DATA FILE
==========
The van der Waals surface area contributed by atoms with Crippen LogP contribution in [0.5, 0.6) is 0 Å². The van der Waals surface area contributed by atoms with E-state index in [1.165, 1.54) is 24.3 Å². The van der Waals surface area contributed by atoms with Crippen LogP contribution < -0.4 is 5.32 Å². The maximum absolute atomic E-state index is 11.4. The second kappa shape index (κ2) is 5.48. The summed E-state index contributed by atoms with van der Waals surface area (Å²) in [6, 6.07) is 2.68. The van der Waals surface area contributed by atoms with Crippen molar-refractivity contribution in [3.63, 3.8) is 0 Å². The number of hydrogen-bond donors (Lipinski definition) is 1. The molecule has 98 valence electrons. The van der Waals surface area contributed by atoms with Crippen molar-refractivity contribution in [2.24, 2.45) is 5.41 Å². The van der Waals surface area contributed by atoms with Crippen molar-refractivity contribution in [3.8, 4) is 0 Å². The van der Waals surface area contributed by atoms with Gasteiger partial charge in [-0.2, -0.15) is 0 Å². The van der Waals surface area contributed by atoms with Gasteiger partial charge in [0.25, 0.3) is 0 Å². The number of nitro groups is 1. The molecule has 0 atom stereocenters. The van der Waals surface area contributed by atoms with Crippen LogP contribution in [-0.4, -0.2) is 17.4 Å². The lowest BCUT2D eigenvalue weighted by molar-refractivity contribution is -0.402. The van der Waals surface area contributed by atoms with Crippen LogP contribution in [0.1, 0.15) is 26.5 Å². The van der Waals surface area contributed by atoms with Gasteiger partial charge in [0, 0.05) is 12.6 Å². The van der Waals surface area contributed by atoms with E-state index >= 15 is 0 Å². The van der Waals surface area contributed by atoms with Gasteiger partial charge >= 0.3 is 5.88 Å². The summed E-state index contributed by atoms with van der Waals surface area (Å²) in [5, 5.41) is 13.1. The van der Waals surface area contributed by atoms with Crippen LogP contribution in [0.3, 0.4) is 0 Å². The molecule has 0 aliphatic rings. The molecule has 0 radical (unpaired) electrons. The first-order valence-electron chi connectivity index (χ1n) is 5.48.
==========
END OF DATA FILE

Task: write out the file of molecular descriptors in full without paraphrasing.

The van der Waals surface area contributed by atoms with Crippen LogP contribution in [0.5, 0.6) is 0 Å². The van der Waals surface area contributed by atoms with E-state index in [1.165, 1.54) is 24.3 Å². The van der Waals surface area contributed by atoms with Crippen LogP contribution < -0.4 is 5.32 Å². The maximum absolute atomic E-state index is 11.4. The second kappa shape index (κ2) is 5.48. The summed E-state index contributed by atoms with van der Waals surface area (Å²) in [6, 6.07) is 2.68. The van der Waals surface area contributed by atoms with Crippen molar-refractivity contribution in [3.63, 3.8) is 0 Å². The number of hydrogen-bond donors (Lipinski definition) is 1. The molecule has 98 valence electrons. The van der Waals surface area contributed by atoms with Crippen molar-refractivity contribution in [2.24, 2.45) is 5.41 Å². The van der Waals surface area contributed by atoms with Crippen molar-refractivity contribution in [3.8, 4) is 0 Å². The van der Waals surface area contributed by atoms with Gasteiger partial charge in [-0.2, -0.15) is 0 Å². The van der Waals surface area contributed by atoms with Gasteiger partial charge in [0.25, 0.3) is 0 Å². The number of nitro groups is 1. The molecule has 0 atom stereocenters. The van der Waals surface area contributed by atoms with Crippen LogP contribution in [-0.4, -0.2) is 17.4 Å². The lowest BCUT2D eigenvalue weighted by molar-refractivity contribution is -0.402. The van der Waals surface area contributed by atoms with Crippen LogP contribution in [0.1, 0.15) is 26.5 Å². The van der Waals surface area contributed by atoms with Gasteiger partial charge in [0, 0.05) is 12.6 Å². The van der Waals surface area contributed by atoms with E-state index >= 15 is 0 Å². The van der Waals surface area contributed by atoms with Gasteiger partial charge >= 0.3 is 5.88 Å². The summed E-state index contributed by atoms with van der Waals surface area (Å²) in [5, 5.41) is 13.1. The van der Waals surface area contributed by atoms with Crippen LogP contribution in [0.3, 0.4) is 0 Å². The molecule has 0 aliphatic rings. The molecule has 0 radical (unpaired) electrons. The first-order valence-electron chi connectivity index (χ1n) is 5.48.